After several months in the Middle East taking military helicopters apart and putting them back together again, perhaps it was fitting that Wisconsin Army National Guard members of Detachment 1, Company B, 248th Aviation Support Battalion returned piecemeal to Wisconsin — arriving on multiple flights to multiple locations.
Spc. Michael Colvin, an aircraft mechanic, arrived at Mitchell International Airport in Milwaukee Sept. 6 after completing his first overseas deployment.
“It feels great,” Colvin said. “I’m still trying to process the fact that I’m back home and looking back at everything I did and worked through. It’s one of my greatest achievements.”
Company B — which included National Guard Soldiers from Iowa, Tennessee and Louisiana — maintained UH-60 Black Hawk and CH-47 Chinook helicopters at Camp Buehring in Kuwait, and at Camp Taji near Baghdad, Iraq, as well as other locations in Iraq. The 248th ASB supported the 449th Combat Aviation Brigade as part of Operations Spartan Shield and Inherent Resolve.
“We touched a lot of different maintenance sections throughout the whole Central Command area,” said Capt. Jared LeFaivre, the officer in charge of the approximately 25 Wisconsin National Guard Soldiers who made up Detachment 1.
“I can say this without any bias,” he continued. “The Wisconsin Soldiers were probably the best prepared and [most] highly sought after by other elements in our battalion and brigade. If they needed Soldiers, they always seemed to look for Wisconsin Soldiers because of the experience they brought to the table. Their professionalism was unmatched, really — they performed exceptionally well.”
Part of their maintenance mission was phase maintenance, an intense procedure requiring two or three crews per aircraft working around the clock to essentially dismantle, inspect, repair and reassemble the helicopter, as well as install modifications.
The Wisconsin Soldiers also conducted three downed aircraft recovery team missions. LeFaivre noted that none of the helicopters were shot down in combat, but were damaged from “hard landings.” One helicopter had to be recovered in Syria. The team moved the aircraft to Iraq, where it was prepared for shipment to Kuwait.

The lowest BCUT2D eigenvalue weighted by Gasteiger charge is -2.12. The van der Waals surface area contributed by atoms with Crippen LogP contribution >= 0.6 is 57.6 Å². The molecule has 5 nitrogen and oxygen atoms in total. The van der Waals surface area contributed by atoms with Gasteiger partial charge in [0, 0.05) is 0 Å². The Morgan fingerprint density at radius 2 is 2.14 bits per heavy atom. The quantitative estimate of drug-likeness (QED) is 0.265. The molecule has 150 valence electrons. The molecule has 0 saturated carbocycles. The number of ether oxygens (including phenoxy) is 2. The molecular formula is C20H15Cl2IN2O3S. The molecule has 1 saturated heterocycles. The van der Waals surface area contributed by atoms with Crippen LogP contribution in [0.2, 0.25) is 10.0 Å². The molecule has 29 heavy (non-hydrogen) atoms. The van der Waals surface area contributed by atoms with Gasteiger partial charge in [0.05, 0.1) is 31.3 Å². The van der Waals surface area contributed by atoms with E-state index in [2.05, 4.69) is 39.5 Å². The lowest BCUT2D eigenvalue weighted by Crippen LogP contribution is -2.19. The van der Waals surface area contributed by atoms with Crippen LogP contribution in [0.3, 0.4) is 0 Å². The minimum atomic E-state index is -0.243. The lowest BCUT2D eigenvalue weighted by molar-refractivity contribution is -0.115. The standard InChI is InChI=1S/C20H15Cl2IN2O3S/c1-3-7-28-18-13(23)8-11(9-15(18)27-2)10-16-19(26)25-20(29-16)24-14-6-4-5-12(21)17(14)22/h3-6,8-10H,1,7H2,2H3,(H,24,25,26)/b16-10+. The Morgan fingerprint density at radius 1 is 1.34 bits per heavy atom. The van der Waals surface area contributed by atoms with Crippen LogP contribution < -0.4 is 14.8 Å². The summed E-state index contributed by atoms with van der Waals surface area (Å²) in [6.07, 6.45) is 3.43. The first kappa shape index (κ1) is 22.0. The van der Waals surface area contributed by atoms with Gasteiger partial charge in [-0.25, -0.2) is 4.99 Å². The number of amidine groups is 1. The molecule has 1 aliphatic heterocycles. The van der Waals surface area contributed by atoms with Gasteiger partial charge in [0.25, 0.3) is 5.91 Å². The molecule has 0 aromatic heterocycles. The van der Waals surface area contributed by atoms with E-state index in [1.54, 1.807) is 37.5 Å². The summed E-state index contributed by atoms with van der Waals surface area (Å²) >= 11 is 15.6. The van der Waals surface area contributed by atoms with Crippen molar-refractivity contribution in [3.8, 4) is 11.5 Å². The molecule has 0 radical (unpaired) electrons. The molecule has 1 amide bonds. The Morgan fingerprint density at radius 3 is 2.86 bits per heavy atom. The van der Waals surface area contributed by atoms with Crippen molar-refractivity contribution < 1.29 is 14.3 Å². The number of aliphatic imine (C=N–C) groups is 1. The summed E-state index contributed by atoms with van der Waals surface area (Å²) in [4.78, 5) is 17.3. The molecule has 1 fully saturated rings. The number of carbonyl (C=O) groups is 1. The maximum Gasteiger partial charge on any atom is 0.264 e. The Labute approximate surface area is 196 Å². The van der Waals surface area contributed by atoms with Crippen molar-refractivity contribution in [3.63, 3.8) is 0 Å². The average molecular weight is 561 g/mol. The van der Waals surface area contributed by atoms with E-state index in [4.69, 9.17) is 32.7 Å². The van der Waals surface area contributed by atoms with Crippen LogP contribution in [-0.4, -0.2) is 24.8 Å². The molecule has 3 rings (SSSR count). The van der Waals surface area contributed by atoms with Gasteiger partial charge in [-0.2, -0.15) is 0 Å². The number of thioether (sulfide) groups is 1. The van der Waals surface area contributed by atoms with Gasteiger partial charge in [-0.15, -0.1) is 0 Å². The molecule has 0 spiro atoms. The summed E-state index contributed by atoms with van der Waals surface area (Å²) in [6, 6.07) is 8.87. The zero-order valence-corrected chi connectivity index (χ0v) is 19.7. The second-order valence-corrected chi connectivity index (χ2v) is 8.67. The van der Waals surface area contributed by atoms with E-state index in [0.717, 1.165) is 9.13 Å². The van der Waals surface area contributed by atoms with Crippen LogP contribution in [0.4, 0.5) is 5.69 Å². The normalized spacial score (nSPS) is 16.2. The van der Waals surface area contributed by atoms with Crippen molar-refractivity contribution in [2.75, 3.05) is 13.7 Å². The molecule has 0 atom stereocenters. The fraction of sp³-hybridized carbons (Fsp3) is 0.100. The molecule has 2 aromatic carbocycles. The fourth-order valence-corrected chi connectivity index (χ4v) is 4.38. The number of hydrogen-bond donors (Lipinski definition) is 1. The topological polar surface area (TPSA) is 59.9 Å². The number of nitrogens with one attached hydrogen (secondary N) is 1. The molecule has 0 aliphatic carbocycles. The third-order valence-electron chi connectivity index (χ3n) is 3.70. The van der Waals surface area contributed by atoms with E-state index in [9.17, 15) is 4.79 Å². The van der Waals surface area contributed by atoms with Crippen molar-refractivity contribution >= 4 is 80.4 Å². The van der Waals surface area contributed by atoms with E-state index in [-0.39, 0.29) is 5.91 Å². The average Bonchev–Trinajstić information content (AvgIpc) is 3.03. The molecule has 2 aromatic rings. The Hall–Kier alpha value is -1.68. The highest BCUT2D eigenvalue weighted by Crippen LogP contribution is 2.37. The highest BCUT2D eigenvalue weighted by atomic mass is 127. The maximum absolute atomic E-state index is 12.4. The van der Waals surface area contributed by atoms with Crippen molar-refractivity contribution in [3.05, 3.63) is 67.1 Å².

“We fixed the entire aircraft and got it back into the fleet in a short amount of time,” LeFaivre said. “That was a huge accomplishment, to move an aircraft across two different countries — not flying it, trucking it.”
Besides maintenance, three helicopter pilots were part of Detachment 1, and flew logistics, medevac and transport missions. One pilot helped bring the remains of an Airman who was part of a fatal flight crash in Iraq to Camp Taji.
“It was a long deployment, but it was a great experience, especially for my younger Soldiers,” LeFaivre said. “They learned a lot — I learned a lot. Hopefully we made everybody back home proud.”
Concerning long deployments and learning, Spc. Justin White enjoyed a brief reunion with his immediate and extended family at Mitchell International Sept. 8, and then proceeded directly to the University of Wisconsin-La Crosse to catch up on classes, which began earlier that week. His parents moved his belongings into his room on campus while he was still away on orders.
Meanwhile, Nikki Wruk helped her three daughters — sixth grade, seventh grade and college freshman — ready for the school year while her husband, Sgt. Vincent Wruk, wrapped up his deployment.
A friend picked up Sgt. Adeeb Taujoo at Mitchell International Sept. 8 to ferry him to a surprise reunion with his parents.